<br /> Lee Letter: b193

Washington and Lee University

Sender: Richard Henry Lee
Recipient: Henry Laurens

My dear Sir,

I had the honor of writing to you by the last post, wch. I am informed by the delay of the rider went no further than Fredericksburg, and will therefore not reach you sooner than this will do. Perhaps this may be the last letter that will find you at Philadelphia, unless the death of Mr. Drayton should oblige a longer stay. Indeed, tho I much wish the pleasure of your company, I cannot help regretting your absence from Congress. By a variety of causes the ranks of the wicked have been lately thinned, and if the virtuous friends of the community continue together, we may hope a revival of that fame which I grieve to think has been so much tarnished by late misconducts. I think that the accession of Spain, with the naval victory and successes in the W. Indies, the capture of so many Jamaica men, with the loss of the enemies hopes to the west & south, must be more than enough to humble their pride, and procure peace the ensuing winter, without the loss of either of our legs. You know my meaning, the Navigation of Mississippi & the fishery. I hope Congress will make a point of Mr. John Adams coming to Congress and furnishing them with an exact detail of their affairs abroad The rectifying of past errors & misconduct does eminently depend upon a clear, full, and thorough knowledge of men and things. And surely, after what has already passed, no manœuvring can prevent the appointment of an honest, capable, disinterested, and spirited character to superintend, and vouch the settlement of the public accounts abroad; or procure the appointment of a person not fully known, and who may have secret connections with some of the money fingerers. To save the virtuous & the blameless from future censure, I wish a motion were made to compel Silas Deane to give security before his departure from America, for a fair settlement of the public accounts, and for refunding what shall appear due from him upon such a settlement: and the ays – & nays taken up on this question – I took the liberty of requesting you would be pleased to furnish me with the copies of some papers in the possession of Congress, which request I beg leave to renew. A vessel that lately arrived in this river from the West Indies brings an account of the taking of Antigua by the Count D’Esteing – This is a capital stroke as it possesses our friends of all the armies naval stores, and their only refitting place in the West Indies. Do you not think that these events will produce some wholesome Axe work in England? I wish there may be some immolations upon the Alter of expiring freedom & empire in that Country – I am, with the most sincere esteem, and affection, dear Sir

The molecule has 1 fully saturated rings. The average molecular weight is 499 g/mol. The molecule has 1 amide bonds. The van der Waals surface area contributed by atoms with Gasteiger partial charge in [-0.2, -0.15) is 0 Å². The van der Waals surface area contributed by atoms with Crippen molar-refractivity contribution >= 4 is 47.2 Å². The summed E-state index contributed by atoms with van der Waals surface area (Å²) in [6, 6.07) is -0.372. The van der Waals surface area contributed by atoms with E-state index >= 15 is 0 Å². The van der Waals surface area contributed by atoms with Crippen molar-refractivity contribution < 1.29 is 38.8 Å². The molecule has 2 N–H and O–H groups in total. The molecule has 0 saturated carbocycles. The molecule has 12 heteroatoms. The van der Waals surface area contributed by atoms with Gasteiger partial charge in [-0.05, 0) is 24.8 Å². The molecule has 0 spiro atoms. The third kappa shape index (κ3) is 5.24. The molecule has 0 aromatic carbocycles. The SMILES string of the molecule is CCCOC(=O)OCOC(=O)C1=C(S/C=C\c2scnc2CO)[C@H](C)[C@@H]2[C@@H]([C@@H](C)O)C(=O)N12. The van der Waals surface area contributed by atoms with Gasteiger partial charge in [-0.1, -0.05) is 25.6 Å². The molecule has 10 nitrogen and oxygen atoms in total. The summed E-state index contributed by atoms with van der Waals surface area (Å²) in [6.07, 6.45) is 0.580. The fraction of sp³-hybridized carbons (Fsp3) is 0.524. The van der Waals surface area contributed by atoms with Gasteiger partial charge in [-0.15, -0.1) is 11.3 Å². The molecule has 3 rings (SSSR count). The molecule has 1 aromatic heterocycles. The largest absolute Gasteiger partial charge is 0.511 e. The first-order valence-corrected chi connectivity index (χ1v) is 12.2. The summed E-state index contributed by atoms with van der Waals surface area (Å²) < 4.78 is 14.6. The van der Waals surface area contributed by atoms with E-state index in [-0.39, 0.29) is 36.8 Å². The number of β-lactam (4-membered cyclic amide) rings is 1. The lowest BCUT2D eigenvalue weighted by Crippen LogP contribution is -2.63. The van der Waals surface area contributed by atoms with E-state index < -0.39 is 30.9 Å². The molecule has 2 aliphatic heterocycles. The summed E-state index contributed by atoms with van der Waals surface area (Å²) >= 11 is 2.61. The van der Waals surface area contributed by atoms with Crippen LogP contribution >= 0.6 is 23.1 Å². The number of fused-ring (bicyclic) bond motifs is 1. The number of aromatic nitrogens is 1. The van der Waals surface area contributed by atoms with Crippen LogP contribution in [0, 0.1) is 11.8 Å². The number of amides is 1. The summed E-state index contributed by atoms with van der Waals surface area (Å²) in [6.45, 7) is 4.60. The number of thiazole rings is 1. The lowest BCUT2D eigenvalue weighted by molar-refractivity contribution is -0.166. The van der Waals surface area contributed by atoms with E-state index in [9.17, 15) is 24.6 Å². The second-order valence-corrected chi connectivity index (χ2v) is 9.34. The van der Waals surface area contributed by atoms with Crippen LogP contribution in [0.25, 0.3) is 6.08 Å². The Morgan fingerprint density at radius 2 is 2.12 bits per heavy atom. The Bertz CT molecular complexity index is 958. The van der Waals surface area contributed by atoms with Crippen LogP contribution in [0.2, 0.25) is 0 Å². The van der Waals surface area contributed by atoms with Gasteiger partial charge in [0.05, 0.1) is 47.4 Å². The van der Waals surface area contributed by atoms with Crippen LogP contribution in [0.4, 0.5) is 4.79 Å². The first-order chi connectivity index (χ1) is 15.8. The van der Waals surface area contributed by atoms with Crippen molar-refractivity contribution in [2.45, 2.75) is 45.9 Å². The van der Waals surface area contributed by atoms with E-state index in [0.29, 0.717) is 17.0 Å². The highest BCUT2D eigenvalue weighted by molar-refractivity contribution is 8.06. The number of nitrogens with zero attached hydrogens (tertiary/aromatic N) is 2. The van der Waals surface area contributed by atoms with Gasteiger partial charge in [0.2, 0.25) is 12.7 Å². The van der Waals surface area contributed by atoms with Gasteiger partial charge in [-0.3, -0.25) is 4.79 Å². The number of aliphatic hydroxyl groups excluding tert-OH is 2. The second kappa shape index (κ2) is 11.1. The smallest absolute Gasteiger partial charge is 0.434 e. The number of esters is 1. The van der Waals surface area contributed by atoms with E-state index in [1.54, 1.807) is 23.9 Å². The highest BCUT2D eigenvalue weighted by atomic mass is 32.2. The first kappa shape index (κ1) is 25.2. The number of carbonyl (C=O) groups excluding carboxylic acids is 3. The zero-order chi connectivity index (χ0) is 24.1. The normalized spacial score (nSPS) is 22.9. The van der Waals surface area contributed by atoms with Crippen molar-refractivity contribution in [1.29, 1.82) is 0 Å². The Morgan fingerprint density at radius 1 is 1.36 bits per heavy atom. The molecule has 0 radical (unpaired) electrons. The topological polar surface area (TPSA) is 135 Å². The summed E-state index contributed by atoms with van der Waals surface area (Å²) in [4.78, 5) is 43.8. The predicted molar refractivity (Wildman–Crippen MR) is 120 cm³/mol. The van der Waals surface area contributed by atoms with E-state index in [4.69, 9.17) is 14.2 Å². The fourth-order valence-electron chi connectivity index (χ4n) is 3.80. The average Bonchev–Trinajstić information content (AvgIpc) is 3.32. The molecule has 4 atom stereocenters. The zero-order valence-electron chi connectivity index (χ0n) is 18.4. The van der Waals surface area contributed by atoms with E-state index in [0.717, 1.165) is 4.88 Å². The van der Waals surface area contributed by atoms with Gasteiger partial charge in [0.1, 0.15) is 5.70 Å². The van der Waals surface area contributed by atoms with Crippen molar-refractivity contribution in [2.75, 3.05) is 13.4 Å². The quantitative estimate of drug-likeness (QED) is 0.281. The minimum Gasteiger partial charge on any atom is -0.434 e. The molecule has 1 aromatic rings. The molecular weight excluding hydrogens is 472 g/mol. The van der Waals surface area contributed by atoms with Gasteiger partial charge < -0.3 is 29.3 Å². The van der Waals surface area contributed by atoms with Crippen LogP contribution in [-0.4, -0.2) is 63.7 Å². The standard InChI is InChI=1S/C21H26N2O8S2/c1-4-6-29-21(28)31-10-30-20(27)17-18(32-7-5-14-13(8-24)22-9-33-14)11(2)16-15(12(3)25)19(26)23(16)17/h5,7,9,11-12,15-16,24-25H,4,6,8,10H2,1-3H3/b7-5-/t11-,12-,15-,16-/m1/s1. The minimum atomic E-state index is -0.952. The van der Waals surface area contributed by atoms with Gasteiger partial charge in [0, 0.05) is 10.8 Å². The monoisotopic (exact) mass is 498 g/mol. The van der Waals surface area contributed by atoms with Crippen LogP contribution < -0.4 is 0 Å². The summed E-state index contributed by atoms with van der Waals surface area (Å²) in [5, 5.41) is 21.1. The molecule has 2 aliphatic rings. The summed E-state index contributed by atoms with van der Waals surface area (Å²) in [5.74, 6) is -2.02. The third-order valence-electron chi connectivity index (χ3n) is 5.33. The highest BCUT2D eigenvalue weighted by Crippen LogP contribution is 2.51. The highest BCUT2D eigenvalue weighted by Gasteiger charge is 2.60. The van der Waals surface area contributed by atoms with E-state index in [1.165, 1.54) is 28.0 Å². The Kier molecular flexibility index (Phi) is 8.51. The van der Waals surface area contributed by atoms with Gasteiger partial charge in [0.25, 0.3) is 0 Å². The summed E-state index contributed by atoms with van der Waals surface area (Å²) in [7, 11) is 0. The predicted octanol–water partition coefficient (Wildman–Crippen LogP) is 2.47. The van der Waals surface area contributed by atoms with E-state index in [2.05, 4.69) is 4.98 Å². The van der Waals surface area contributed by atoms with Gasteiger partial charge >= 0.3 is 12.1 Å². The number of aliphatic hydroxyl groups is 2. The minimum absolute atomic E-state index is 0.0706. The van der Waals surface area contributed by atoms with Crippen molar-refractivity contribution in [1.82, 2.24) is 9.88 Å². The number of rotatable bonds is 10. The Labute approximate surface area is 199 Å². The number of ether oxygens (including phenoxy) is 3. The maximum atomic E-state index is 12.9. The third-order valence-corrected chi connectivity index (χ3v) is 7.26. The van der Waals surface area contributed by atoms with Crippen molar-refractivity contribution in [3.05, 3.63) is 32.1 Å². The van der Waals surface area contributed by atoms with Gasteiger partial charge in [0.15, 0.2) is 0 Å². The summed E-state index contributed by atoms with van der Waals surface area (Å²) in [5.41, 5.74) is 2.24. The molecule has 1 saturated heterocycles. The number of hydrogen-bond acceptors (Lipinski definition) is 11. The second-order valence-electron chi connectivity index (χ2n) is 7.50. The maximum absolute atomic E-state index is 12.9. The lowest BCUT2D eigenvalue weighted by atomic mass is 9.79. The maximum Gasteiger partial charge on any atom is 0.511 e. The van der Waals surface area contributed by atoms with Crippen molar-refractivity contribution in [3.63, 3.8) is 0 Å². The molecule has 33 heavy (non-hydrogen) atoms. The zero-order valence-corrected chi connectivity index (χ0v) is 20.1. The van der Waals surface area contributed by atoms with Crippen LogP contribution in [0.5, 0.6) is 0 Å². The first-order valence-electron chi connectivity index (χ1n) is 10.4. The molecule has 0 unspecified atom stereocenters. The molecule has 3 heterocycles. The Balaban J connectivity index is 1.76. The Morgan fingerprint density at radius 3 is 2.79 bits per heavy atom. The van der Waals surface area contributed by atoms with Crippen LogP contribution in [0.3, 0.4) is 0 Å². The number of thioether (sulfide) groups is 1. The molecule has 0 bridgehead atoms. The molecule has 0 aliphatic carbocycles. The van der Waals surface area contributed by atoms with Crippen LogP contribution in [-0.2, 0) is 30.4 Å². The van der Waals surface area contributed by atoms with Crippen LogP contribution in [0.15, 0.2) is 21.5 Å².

your obliged & obedient servant.

Richard Henry Lee

Honorable Henry Laurens Esqr. Member of Congress at Philadelphia

Notes:

Laurens CorrespondenceLong Island Historical Society

Printed in James Curtis Ballagh, The Letters of Richard Henry Lee, Volume 2, 1779 – 1794, pp. 150 – 52.